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C-17 Airmen expand global reach

Indian paratroopers prepare for a static line jump, at Agra Air Force Station, Feb. 12, 2016. U.S. Air Force C-17 Globemaster III cargo aircraft crews from Altus Air Force Base and Joint Base Lewis-McChord spent two weeks in India training pilots and loadmasters and certifying them on airdrops. (U.S. Air Force photo Courtesy photo/Released)

Indian paratroopers prepare for a static line jump at Agra Air Force Station, India, Feb. 12, 2016. U.S. Air Force C-17 Globemaster III cargo aircraft crews from Altus Air Force Base, Okla., and Joint Base Lewis-McChord, Wash., spent two weeks in India training pilots and loadmasters and certifying them on airdrops. (U.S. Air Force courtesy photo)

AGRA AIR FORCE STATION, India (AFNS) -- Forging combat mobility forces is something that the aircrew instructors of the C-17 Globemaster III take extremely serious, but that mission is not just limited to skies over the U.S.

A team of Airmen from Altus Air Force Base, Oklahoma, and Joint Base Lewis-McChord, Washington, recently spent two weeks with the Indian Air Force to train and certify pilots and loadmasters on personnel airdrop procedures from the C-17.

Because Altus AFB is the only formal training unit for C-17s in the world, Indian Air Force crewmembers came through Altus AFB three years ago. They graduated and left with a restriction that they had to complete their first drop under the supervision of a current and qualified airdrop instructor.

Not only were the U.S. Airmen helping the loadmasters and pilots gain current status, but also helped the Indian Air Force write their own future programs.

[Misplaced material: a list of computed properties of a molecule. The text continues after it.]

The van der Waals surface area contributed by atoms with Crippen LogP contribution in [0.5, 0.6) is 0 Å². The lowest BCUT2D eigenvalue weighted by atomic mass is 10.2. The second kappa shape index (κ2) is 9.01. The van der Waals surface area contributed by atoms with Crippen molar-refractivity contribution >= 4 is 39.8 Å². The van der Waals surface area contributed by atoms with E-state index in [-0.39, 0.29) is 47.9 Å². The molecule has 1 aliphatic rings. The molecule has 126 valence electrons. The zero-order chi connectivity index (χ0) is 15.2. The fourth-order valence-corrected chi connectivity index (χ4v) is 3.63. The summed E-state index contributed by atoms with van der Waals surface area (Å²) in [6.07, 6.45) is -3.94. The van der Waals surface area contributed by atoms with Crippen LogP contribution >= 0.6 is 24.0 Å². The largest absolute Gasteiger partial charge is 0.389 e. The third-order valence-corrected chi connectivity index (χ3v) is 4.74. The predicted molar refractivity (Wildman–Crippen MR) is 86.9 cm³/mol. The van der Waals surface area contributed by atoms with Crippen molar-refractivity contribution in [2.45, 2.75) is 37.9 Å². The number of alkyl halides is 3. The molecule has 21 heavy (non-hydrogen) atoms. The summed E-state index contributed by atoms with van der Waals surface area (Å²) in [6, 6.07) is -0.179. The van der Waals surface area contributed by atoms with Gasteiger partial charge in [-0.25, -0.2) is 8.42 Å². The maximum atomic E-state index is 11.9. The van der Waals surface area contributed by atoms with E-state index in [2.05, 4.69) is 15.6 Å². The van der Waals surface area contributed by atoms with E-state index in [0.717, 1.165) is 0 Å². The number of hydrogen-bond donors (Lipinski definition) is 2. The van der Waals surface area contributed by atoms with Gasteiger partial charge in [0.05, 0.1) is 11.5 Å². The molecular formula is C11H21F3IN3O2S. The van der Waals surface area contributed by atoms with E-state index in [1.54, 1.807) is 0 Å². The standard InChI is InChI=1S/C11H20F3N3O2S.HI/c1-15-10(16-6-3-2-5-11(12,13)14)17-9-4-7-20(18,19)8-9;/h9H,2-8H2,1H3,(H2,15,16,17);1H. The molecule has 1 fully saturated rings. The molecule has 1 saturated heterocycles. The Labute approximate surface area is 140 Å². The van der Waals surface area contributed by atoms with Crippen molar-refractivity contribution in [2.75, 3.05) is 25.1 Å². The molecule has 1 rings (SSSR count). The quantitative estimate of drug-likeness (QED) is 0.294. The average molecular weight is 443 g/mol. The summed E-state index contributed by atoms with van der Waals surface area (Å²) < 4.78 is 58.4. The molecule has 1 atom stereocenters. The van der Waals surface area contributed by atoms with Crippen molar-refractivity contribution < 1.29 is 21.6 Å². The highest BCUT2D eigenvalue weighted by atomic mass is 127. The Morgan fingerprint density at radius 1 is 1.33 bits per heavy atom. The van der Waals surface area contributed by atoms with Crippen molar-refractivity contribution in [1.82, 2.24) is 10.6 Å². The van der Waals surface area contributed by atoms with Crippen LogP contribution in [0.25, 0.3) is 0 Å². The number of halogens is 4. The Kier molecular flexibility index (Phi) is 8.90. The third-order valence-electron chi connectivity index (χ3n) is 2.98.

“Anytime you do something the first time it is a pretty amazing experience,” said U.S. Air Force Capt. Paul Dragnich, a 97th Training Squadron instructor pilot. “Helping another country write its standard operating procedures and seeing their confidence grow over the eight flights was something this team can be proud of for a long time.”

Over the course of the two weeks more than 300 Indian military personnel jumped from the C-17s. The instruction was focused on the correct preflight and in-flight procedures written in the technical orders. The real challenge was teaching the things not written; they learned techniques to make the operations smoother as well as improved the crew resource management between the front of the plane and the back.

Along with the aircrew training, the two weeks served as training for the Indian jumpmasters and paratroopers who had received ground training from a U.S. Army team that visited them in December.

“One of the hardest parts was the Indian jumpmaster wanted us to give them training as well, but it was a little outside our scope since they hadn’t operated in a C-17 before,” said U.S. Air Force Master Sgt. Jeff Harmon, a 730th Air Mobility Training Squadron evaluator loadmaster. “We were able to tell them what we have seen American jumpmasters do, but we couldn’t provide formal training for them.”

Because the Airmen were from 58th Airlift Squadron and 730th AMTS they had some instant creditability with the students because they had previous experience with the squadrons. They knew that they could rely on what was being taught. On the first flight the Indian instructors were trained, and after that day they took the lead. The Indian Air Force students were extremely motivated to not only be trained, but to be doing it the right way.

Getting it done the right way could make all the difference in real-world operations for both the U.S. and Indian military.

The Indian military currently has troops deployed to Afghanistan, helping the U.S. efforts in the region. The completion of this training expands the reach of the Indian military.

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